rather to lengthen the distance, by various circumlocations and
discursive staggerings, like unto those in which drunken men
under the pressure of a too mighty flow of ideas, are prone to
indulge); still, I do mean to say, and do say distinctly, that it
is the invariable practice of many mighty philosophers, in
carrying out their theories, to evince great wisdom and foresight
in providing against every possible contingency which can be
supposed at all likely to affect themselves. Thus, to do a great
right, you may do a little wrong; and you may take any means
which the end to be attained, will justify; the amount of the
right, or the amount of the wrong, or indeed the distinction
between the two, being left entirely to the philosopher
concerned, to be settled and determined by his clear,
comprehensive, and impartial view of his own particular case.
It was not until the two boys had scoured, with great rapidity,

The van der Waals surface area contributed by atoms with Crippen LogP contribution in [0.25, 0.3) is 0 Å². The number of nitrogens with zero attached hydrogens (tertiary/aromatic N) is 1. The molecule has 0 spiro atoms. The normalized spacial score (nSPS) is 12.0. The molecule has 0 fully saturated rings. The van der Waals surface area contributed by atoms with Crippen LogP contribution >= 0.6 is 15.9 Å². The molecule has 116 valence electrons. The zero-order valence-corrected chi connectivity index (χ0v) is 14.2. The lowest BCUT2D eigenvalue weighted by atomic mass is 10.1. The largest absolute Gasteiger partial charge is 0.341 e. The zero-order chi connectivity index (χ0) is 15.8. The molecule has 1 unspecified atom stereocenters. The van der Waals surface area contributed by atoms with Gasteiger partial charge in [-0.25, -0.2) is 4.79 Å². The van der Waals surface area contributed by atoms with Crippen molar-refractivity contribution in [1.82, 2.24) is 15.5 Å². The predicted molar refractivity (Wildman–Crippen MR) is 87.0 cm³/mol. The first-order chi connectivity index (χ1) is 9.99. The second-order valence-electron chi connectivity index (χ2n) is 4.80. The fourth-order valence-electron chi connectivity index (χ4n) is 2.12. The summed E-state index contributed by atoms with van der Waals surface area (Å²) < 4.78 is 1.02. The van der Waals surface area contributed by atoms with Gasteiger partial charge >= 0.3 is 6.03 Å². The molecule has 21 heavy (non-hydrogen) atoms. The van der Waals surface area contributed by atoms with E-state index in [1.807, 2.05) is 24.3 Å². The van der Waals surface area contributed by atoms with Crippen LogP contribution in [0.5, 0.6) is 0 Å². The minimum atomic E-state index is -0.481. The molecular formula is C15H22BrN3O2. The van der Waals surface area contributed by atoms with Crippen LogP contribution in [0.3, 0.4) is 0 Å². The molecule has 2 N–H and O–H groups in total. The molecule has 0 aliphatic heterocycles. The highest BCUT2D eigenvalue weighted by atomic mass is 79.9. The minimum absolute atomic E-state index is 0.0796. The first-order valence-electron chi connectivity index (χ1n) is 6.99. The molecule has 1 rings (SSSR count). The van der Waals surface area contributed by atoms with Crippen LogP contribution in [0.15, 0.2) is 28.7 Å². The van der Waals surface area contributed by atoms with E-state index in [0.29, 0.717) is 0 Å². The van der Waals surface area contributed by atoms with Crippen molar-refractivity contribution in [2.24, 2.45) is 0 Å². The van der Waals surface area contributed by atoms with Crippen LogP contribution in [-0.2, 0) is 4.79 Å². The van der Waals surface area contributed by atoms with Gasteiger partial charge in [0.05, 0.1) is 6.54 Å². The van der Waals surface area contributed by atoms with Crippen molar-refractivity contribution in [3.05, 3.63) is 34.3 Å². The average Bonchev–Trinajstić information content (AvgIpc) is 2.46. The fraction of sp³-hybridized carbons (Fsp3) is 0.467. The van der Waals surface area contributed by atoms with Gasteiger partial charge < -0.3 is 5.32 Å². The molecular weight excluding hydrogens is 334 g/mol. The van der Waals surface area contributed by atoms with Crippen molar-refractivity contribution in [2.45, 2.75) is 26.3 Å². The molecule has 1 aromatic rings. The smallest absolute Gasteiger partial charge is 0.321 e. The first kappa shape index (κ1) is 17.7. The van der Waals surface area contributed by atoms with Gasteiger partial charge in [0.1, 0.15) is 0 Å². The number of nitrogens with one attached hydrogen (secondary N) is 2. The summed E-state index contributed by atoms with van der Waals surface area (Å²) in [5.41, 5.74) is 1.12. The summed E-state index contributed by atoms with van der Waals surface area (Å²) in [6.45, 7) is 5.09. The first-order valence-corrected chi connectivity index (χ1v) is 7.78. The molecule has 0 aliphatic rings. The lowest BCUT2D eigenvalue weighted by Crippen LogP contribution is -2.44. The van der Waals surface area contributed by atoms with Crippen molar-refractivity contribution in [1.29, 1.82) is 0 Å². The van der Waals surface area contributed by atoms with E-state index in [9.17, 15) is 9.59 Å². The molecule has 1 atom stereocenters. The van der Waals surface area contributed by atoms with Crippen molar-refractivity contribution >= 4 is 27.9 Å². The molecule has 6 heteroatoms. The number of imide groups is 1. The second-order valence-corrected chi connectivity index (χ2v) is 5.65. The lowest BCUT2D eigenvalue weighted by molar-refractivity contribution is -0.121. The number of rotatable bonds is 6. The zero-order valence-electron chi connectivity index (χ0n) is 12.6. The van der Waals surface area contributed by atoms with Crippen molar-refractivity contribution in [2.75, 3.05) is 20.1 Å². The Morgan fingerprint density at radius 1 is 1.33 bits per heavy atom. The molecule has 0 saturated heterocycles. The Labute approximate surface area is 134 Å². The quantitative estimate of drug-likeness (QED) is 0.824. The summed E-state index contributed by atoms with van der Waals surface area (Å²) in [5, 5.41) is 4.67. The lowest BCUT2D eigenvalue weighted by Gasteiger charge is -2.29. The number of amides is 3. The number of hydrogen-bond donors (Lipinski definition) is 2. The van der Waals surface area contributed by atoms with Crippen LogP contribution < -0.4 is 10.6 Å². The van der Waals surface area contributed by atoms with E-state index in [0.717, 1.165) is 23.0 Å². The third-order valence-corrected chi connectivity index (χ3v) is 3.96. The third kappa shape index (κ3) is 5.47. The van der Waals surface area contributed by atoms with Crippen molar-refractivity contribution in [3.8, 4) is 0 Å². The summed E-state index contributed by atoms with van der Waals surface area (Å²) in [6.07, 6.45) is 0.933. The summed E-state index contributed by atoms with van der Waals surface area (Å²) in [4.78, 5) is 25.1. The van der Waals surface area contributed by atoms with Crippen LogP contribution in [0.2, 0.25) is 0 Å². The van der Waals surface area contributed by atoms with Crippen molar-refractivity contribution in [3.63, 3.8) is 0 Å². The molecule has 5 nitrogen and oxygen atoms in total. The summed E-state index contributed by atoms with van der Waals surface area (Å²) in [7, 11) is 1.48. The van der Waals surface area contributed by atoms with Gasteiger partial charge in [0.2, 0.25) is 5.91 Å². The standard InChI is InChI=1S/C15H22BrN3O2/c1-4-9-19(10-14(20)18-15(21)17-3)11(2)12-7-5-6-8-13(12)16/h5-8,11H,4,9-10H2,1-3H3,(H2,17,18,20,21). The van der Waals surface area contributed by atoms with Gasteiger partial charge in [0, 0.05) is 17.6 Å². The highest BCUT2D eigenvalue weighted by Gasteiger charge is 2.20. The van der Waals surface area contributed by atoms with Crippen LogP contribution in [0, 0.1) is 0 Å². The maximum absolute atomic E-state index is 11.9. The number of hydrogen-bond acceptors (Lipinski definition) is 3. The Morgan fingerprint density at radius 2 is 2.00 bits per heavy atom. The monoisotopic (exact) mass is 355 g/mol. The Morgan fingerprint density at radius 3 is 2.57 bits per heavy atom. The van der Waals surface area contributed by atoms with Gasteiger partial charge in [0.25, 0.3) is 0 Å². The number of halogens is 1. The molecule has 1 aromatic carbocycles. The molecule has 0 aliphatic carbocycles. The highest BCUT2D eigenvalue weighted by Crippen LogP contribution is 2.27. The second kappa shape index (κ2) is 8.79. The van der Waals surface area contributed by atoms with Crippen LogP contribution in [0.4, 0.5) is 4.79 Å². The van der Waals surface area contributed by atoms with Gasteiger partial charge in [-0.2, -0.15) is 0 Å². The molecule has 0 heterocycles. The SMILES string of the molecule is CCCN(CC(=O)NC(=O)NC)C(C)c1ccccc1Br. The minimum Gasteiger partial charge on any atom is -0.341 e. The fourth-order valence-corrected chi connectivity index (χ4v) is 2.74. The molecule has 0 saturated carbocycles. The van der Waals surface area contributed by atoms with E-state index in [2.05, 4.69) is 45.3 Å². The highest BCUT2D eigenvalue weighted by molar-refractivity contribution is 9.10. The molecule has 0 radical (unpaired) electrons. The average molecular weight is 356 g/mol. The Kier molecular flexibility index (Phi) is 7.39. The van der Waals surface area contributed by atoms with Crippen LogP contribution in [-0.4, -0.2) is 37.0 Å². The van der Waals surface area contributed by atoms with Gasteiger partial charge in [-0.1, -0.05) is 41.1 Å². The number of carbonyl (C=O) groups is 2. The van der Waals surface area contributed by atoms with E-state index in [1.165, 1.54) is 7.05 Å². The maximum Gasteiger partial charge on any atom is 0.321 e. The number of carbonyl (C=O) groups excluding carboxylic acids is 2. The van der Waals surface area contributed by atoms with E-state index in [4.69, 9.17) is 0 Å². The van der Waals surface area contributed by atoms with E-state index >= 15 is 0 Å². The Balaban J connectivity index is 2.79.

through a most intricate maze of narrow streets and courts, that
they ventured to halt beneath a low and dark archway. Having
remained silent here, just long enough to recover breath to
speak, Master Bates uttered an exclamation of amusement and
delight; and, bursting into an uncontrollable fit of laughter,
flung himself upon a doorstep, and rolled thereon in a transport
'What's the matter?' inquired the Dodger.
'Ha! ha! ha!' roared Charley Bates.
'Hold your noise,' remonstrated the Dodger, looking cautiously
round. 'Do you want to be grabbed, stupid?'
'I can't help it,' said Charley, 'I can't help it! To see him
splitting away at that pace, and cutting round the corners, and
knocking up again' the posts, and starting on again as if he was
made of iron as well as them, and me with the wipe in my pocket,
singing out arter him--oh, my eye!' The vivid imagination of
Master Bates presented the scene before him in too strong
colours. As he arrived at this apostrophe, he again rolled upon
the door-step, and laughed louder than before.
'What'll Fagin say?' inquired the Dodger; taking advantage of the
next interval of breathlessness on the part of his friend to
propound the question.
'What?' repeated Charley Bates.
'Ah, what?' said the Dodger.
'Why, what should he say?' inquired Charley: stopping rather
suddenly in his merriment; for the Dodger's manner was